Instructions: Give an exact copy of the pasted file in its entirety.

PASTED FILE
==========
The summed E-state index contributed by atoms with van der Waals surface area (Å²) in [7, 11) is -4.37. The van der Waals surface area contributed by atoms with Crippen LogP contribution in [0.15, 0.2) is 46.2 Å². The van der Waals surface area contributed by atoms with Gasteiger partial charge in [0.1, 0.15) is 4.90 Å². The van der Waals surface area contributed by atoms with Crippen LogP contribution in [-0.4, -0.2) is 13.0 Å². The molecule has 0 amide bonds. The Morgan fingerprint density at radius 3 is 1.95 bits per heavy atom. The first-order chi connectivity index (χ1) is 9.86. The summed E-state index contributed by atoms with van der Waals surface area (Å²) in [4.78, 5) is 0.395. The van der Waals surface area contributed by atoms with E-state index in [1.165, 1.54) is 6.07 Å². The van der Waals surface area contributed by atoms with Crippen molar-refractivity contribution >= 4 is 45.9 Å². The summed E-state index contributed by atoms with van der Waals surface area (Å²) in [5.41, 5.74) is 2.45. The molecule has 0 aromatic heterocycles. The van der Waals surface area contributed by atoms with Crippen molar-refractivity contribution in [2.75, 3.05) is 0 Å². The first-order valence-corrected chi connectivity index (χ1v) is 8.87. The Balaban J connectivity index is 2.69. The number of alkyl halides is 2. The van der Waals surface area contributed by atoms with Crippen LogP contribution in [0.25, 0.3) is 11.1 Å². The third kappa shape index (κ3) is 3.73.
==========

The summed E-state index contributed by atoms with van der Waals surface area (Å²) in [7, 11) is -4.37. The van der Waals surface area contributed by atoms with Crippen LogP contribution in [0.15, 0.2) is 46.2 Å². The van der Waals surface area contributed by atoms with Gasteiger partial charge in [0.1, 0.15) is 4.90 Å². The van der Waals surface area contributed by atoms with Crippen LogP contribution in [-0.4, -0.2) is 13.0 Å². The molecule has 0 amide bonds. The Morgan fingerprint density at radius 3 is 1.95 bits per heavy atom. The first-order chi connectivity index (χ1) is 9.86. The summed E-state index contributed by atoms with van der Waals surface area (Å²) in [4.78, 5) is 0.395. The van der Waals surface area contributed by atoms with E-state index in [1.165, 1.54) is 6.07 Å². The van der Waals surface area contributed by atoms with Crippen molar-refractivity contribution >= 4 is 45.9 Å². The summed E-state index contributed by atoms with van der Waals surface area (Å²) in [5.41, 5.74) is 2.45. The molecule has 0 aromatic heterocycles. The van der Waals surface area contributed by atoms with Crippen molar-refractivity contribution in [2.75, 3.05) is 0 Å². The first-order valence-corrected chi connectivity index (χ1v) is 8.87. The Balaban J connectivity index is 2.69. The number of alkyl halides is 2. The van der Waals surface area contributed by atoms with Crippen LogP contribution in [0.25, 0.3) is 11.1 Å². The third kappa shape index (κ3) is 3.73.